Johnny Wee and Lena Chow encountered the globally near-threatened Asian Golden Weaver (Ploceus hypoxanthus) (above left) building their nest in Tampines in May 2011 (below). This is an exotic species, first sighted way back in 2003. As far as we can ascertain, these are the first series of images showing nest building in Singapore.
Unlike the nest of the Baya Weaver (Ploceus philippinus) which is retort-shaped with a long dangling entrance tube, this nest is a messy structure with a side entrance (above right). “…I understand that if the male Baya Weaver fails to build a proper nest, the female will reject it and the male has to build again,” wrote Johnny. “I suppose the female Asian Golden Weaver is not so fussy.”
Dr DR Wells has this to say, “Yes, indeed they are Asian Golden Weavers. Quite exciting if they establish and become self-sustaining in Singapore (no way of predicting this, and no such indication when I wrote Birds Thai-Malay Peninsular) as the species is in trouble over a good part of its natural range. Important to find out which subspecies is involved, continental or Javan; I will need to do some research. The ‘funny nests’ in other attachment [LINK 1 and LINK 2] are immature baya practice structures. Have Singapore’s Streaked Weavers survived? If yes, again, geographic origin needs investigating.”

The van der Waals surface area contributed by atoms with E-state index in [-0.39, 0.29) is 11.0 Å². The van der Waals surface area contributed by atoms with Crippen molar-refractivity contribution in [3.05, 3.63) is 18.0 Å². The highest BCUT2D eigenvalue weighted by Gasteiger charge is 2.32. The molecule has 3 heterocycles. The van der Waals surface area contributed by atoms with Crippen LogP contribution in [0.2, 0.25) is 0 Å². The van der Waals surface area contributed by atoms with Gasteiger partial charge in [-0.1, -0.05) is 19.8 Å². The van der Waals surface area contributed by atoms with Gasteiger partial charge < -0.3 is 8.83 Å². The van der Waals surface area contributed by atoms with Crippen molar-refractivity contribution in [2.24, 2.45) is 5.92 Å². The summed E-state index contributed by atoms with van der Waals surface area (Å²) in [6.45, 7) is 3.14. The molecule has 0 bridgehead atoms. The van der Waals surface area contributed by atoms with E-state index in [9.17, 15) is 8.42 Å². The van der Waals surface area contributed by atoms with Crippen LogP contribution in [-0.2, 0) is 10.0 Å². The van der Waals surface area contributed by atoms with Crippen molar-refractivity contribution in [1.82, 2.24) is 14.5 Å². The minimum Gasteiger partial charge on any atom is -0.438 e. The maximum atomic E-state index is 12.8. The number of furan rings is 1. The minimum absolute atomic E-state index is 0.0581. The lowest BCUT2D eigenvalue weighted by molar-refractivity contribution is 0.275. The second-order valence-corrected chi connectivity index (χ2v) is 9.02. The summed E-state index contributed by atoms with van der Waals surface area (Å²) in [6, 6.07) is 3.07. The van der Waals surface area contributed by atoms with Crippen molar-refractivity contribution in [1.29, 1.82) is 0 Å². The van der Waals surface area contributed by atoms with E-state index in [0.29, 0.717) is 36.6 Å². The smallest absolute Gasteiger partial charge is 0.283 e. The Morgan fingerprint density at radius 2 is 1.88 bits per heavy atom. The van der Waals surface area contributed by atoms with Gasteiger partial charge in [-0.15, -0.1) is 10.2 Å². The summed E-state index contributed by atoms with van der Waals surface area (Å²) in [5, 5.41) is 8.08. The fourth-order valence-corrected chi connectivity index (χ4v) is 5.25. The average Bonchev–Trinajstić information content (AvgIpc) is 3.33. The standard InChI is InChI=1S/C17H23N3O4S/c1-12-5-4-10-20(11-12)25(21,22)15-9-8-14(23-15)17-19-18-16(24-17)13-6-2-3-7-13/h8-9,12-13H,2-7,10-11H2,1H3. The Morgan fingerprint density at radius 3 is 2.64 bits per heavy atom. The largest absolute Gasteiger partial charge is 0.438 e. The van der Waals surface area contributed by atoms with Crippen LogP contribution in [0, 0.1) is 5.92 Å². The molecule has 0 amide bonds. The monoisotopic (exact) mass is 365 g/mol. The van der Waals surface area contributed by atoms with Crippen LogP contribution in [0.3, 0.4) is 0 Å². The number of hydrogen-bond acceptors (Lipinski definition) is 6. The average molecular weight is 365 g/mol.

Wells (2007), in a footnote on weavers on page 686 states: “A few Streaked Weavers Ploceus manyar, of uncertain geographical origin, have occurred feral on Singapore island since at least 1991 (Ollington and Loh 1992). Some have nested (BIRDLINE 1997; Ollington et al. 1999) but with no known success or sign yet of expansion beyond tiny numbers, and no suggestion of self-sustainability.”
R Subaraj has this to add: “As I have mentioned before, Asian Golden Weavers have been seen off and on over the years, mainly at Lorong Halus. However, they have been mere escapees, with no evidence of nesting or establishing themselves. If they are nesting at Tampines, then this would be the first attempt at establishing a feral colony but monitoring must take place over a few years to determine if this is successful in the long run, before they can be added to the Singapore checklist. As for the Streaked Weaver, they are still a feral species, in small numbers, at a few places, including Lorong Halus and Neo Teiw.”
Johnny Wee, Dr DR Wells, R Subaraj & Lena Chow
(All images by Johnny Wee)
Wells, D.R., 2007. The birds of the Thai-Malay Peninsular. Vol. II, Passerines. Christopher Helm, London. 800 pp.